The Astrophysical Journal Letters
We report the detection of CO(2–1) emission coincident with the brightest cluster galaxy (BCG) of the high- redshift galaxy cluster SpARCS1049+56, with the Redshift Search Receiver (RSR) on the Large Millimeter Telescope (LMT). We confirm a spectroscopic redshift for the gas of z = 1.7091 ± 0.0004, which is consistent with the systemic redshift of the cluster galaxies of z = 1.709. The line is well fit by a single-component Gaussian with an RSR-resolution-corrected FWHM of 569 ± 63kms−1. We see no evidence for multiple velocity components in the gas, as might be expected from the multiple image components seen in near-infrared imaging with the Hubble Space Telescope. We measure the integrated flux of the line to be 3.6 ± 0.3 Jy km s−1, and using aCO = 0.8 Me (K km s−1 pc2)−1, we estimate a total molecular gas mass of 1.1 ± 0.1 × 1011 Me and a MH2/Må ∼ 0.4. This is the largest gas reservoir detected in a BCG above z > 1 to date. Given the infrared- estimated star formation rate of 860 ± 130 Me yr−1, this corresponds to a gas depletion timescale of ∼0.1 Gyr. We discuss several possible mechanisms for depositing such a large gas reservoir to the cluster center—e.g., a cooling flow, a major galaxy–galaxy merger, or the stripping of gas from several galaxies—but conclude that these LMT data are not sufficient to differentiate between them.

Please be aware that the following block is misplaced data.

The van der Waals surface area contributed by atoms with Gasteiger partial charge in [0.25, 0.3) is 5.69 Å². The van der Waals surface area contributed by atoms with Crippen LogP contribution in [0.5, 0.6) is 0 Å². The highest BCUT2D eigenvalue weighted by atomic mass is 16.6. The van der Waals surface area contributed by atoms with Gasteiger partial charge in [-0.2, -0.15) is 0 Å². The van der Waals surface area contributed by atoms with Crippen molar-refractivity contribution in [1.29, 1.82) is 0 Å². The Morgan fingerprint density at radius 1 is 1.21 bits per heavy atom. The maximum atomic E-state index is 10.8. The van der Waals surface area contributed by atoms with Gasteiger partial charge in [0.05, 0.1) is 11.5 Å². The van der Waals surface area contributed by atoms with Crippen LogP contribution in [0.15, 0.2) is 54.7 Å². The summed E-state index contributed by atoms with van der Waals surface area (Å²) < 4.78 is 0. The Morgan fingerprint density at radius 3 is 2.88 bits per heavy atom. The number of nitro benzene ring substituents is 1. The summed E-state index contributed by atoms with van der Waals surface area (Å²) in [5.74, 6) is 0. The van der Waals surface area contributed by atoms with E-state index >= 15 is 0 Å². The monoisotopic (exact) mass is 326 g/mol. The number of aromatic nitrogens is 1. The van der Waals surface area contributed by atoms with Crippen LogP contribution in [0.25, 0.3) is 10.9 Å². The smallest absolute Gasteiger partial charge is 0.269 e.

galaxies: clusters, individual (SpARCS1049+56), galaxies: evolution, galaxies: starburst, ISM: molecules
© 2017. The American Astronomical Society. All rights reserved.
Webb, Tracy M.A.; Lowenthal, James; Yun, Min; Nobel, Allison G.; Muzzin, Adam; Wilson, Gillian; Yee, H.K.C.; Cybulski, Ryan; and Hughes, D. H., "Detection of a Substantial Molecular Gas Reservoir in a Brightest Cluster Galaxy at z = 1.7" (2017). Astronomy: Faculty Publications, Smith College, Northampton, MA.